Stronger efforts to cut greenhouse gas emissions should be undertaken to avoid global warming of more than 1.5˚C - without relying on potentially more expensive or risky technologies to remove CO2 from the atmosphere or reduce the amount of sunlight reaching the Earth’s surface.
A comprehensive new analysis involving researchers from UEA warns that the target of limiting global warming to 1.5˚C could soon become too economically expensive to justify, despite the benefits it could provide.
Researchers from UEA, the London School of Economics and Political Science, and Imperial College London assessed almost 200 published academic papers on climate change, including recent studies about the economics of limiting global warming to 1.5˚C.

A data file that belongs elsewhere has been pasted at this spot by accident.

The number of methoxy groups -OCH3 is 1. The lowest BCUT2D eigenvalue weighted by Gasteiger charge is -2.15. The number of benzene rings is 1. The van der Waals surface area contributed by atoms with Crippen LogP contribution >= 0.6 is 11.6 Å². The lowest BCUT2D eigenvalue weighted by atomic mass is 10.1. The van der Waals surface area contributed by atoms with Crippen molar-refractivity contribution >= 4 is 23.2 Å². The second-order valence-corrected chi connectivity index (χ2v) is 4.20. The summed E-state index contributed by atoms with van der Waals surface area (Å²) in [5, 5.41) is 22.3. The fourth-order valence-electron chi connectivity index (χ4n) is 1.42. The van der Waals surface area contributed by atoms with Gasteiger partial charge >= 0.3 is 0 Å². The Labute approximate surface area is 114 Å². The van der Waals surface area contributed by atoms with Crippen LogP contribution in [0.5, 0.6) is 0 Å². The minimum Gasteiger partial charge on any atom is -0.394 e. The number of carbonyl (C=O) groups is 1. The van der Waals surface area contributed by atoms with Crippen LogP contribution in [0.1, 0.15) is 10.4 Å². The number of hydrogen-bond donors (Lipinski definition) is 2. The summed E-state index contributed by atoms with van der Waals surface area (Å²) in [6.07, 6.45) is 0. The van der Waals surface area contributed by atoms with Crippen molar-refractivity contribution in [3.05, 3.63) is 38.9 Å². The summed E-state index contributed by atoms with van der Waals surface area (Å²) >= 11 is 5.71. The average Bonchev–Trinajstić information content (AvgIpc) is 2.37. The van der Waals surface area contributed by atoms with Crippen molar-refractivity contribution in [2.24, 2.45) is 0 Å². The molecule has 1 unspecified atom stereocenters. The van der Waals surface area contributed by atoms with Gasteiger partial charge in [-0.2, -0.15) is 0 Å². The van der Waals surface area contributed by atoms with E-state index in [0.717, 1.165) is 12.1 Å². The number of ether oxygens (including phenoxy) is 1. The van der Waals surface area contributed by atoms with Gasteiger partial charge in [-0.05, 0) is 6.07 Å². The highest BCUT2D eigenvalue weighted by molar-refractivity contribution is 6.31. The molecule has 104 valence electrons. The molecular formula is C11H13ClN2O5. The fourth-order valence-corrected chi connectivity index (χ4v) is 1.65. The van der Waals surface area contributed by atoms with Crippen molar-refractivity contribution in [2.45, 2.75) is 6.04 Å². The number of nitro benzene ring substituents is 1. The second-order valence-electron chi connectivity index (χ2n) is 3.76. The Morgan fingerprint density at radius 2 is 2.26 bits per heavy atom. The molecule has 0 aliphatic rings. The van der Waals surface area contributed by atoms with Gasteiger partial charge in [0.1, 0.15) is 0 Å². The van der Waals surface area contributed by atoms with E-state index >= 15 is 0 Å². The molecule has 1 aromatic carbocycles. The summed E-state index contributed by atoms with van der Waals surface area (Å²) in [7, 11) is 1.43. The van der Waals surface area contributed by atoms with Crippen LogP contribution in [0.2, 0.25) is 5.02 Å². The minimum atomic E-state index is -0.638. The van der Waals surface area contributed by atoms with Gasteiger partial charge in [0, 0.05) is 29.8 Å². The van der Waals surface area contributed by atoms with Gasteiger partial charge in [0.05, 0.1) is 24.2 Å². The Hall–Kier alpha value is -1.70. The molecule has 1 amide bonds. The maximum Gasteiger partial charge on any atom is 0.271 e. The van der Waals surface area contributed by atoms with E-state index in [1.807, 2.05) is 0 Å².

They noted that economics analyses produce inconclusive results about the value of limiting global warming to 1.5˚C. The paper states: “Due to large uncertainties about the economic costs and, in particular, the benefits, there can be no clear answer to the question of whether the 1.5˚C target passes a cost-benefit test”.
Nonetheless, it draws attention to large benefits of limiting global warming to 1.5˚C instead of 2˚C: “There is evidence to suggest that limiting warming to 1.5˚C reduces the risk of crossing climate tipping points, such as melting of the Greenland and Antarctic ice sheets, but the reduction in risk cannot presently be quantified.”
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